Open letter to South Africa’s students‚ universities and government‚ represented by Minister in the .
SOUTH Africa's premier cricket ground, the Wanderers, will stage three matches in the England tour later this year, after the resolution of a dispute between Cricket South Africa and the Gauteng Cricket Board.
The three matches - a Twenty20 game, a one-day international and a Test match - were withdrawn from the Wanderers as a result of the bitter dispute that erupted between the two boards.
Mtutuzeli Nyoka, the CSA president, said last week that there would be no international cricket under the auspices of CSA until the GCB had apologised for allegations made against CSA and its chief executive Gerald Majola.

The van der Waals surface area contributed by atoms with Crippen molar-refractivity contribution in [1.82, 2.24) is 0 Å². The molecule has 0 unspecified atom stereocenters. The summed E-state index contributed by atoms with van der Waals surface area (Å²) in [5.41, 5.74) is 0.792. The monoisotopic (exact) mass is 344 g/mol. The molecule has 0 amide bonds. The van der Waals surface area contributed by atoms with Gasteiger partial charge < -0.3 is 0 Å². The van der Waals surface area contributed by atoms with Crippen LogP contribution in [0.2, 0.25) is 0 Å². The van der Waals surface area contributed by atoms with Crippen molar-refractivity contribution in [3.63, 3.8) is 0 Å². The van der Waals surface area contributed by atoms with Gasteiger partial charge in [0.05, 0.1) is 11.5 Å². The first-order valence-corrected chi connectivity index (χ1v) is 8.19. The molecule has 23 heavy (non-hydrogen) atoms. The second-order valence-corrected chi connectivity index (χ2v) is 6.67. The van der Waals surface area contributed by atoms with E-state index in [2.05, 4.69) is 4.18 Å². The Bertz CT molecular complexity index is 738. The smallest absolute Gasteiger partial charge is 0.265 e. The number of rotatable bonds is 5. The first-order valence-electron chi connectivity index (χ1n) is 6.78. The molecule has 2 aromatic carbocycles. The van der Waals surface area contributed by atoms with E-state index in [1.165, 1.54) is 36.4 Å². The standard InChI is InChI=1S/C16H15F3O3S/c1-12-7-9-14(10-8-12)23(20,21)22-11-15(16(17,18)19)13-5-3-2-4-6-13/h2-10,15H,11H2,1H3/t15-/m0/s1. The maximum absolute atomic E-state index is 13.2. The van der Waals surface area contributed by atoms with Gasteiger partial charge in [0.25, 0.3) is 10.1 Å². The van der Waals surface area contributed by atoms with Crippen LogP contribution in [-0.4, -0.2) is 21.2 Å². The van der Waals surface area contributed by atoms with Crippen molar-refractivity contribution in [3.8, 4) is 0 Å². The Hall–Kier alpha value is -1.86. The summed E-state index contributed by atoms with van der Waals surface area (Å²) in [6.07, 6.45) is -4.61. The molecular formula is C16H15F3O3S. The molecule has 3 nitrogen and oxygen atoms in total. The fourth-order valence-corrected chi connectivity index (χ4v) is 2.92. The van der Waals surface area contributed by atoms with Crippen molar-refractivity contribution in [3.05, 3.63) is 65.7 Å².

But one of the mediators appointed by Sports Minister Dr Makhenkesi Stofile, Advocate Brian Currin, said yesterday that the matches had been restored to Johannesburg as part of the dispute resolution. The two parties agreed on a programme aimed at the transformation of Gauteng cricket, including the drafting of a revised constitution for the GCB, as well as a Transformation Charter.
Stofile appointed two mediators to help resolve the dispute when the parties were unable to reach an agreement.
"Cricket is an asset of South Africa - it does not belong to CSA or GCB," said Stofile yesterday. "Neither CSA nor GCB are the winners in this settlement - South Africa is the winner."
Nyoka said it was difficult to calculate the financial cost of the dispute, but said the emotional costs were far greater.
"Things got out of hand," he said. "I'm very relieved we have managed to undo the damage. Holding an international cricket tour in South Africa without the Wanderers would be like Hamlet without the prince."
GCB chief executive Barry Skjoldhammer said he was over the moon.
"The ceiling isn't high enough to hold me," Skjoldhammer said. "I am relieved that the Wanderers is back on the map." -Sapa